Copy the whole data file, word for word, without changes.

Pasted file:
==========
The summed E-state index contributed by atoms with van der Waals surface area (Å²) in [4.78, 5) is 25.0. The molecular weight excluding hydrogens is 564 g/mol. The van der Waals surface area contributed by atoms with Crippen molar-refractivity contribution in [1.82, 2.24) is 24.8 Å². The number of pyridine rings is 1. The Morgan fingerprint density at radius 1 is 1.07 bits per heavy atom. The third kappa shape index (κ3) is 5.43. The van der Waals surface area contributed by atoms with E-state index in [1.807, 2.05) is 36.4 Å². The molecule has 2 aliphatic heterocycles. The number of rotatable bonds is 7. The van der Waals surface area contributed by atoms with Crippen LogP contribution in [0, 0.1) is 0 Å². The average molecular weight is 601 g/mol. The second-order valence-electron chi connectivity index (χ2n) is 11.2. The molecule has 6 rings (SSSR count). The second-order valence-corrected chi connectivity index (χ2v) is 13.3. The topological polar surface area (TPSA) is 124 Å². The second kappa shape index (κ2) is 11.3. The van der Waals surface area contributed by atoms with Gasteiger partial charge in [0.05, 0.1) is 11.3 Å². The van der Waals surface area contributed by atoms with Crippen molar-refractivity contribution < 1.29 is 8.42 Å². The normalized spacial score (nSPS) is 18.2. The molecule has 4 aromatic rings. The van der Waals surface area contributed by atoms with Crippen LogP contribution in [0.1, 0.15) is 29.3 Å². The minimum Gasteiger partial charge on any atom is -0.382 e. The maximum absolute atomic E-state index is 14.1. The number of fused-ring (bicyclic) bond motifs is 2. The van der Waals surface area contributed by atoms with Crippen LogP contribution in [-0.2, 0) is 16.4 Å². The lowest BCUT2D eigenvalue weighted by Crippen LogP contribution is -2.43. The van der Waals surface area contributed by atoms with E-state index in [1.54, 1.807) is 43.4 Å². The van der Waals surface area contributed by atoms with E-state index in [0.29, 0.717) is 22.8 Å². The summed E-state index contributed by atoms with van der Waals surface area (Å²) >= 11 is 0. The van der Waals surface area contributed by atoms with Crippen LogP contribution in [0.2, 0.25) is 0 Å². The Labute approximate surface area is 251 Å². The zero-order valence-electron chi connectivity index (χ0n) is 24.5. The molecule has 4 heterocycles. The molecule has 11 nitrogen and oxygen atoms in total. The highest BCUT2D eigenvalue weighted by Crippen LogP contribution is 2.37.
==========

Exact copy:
The summed E-state index contributed by atoms with van der Waals surface area (Å²) in [4.78, 5) is 25.0. The molecular weight excluding hydrogens is 564 g/mol. The van der Waals surface area contributed by atoms with Crippen molar-refractivity contribution in [1.82, 2.24) is 24.8 Å². The number of pyridine rings is 1. The Morgan fingerprint density at radius 1 is 1.07 bits per heavy atom. The third kappa shape index (κ3) is 5.43. The van der Waals surface area contributed by atoms with E-state index in [1.807, 2.05) is 36.4 Å². The molecule has 2 aliphatic heterocycles. The number of rotatable bonds is 7. The van der Waals surface area contributed by atoms with Crippen LogP contribution in [0, 0.1) is 0 Å². The average molecular weight is 601 g/mol. The second-order valence-electron chi connectivity index (χ2n) is 11.2. The molecule has 6 rings (SSSR count). The second-order valence-corrected chi connectivity index (χ2v) is 13.3. The topological polar surface area (TPSA) is 124 Å². The second kappa shape index (κ2) is 11.3. The van der Waals surface area contributed by atoms with Gasteiger partial charge in [0.05, 0.1) is 11.3 Å². The van der Waals surface area contributed by atoms with Crippen molar-refractivity contribution < 1.29 is 8.42 Å². The normalized spacial score (nSPS) is 18.2. The molecule has 4 aromatic rings. The van der Waals surface area contributed by atoms with Crippen LogP contribution in [0.1, 0.15) is 29.3 Å². The minimum Gasteiger partial charge on any atom is -0.382 e. The maximum absolute atomic E-state index is 14.1. The number of fused-ring (bicyclic) bond motifs is 2. The van der Waals surface area contributed by atoms with Crippen LogP contribution in [-0.2, 0) is 16.4 Å². The lowest BCUT2D eigenvalue weighted by Crippen LogP contribution is -2.43. The van der Waals surface area contributed by atoms with E-state index in [1.54, 1.807) is 43.4 Å². The van der Waals surface area contributed by atoms with E-state index in [0.29, 0.717) is 22.8 Å². The summed E-state index contributed by atoms with van der Waals surface area (Å²) >= 11 is 0. The van der Waals surface area contributed by atoms with Crippen LogP contribution in [0.2, 0.25) is 0 Å². The Labute approximate surface area is 251 Å². The zero-order valence-electron chi connectivity index (χ0n) is 24.5. The molecule has 4 heterocycles. The molecule has 11 nitrogen and oxygen atoms in total. The highest BCUT2D eigenvalue weighted by Crippen LogP contribution is 2.37.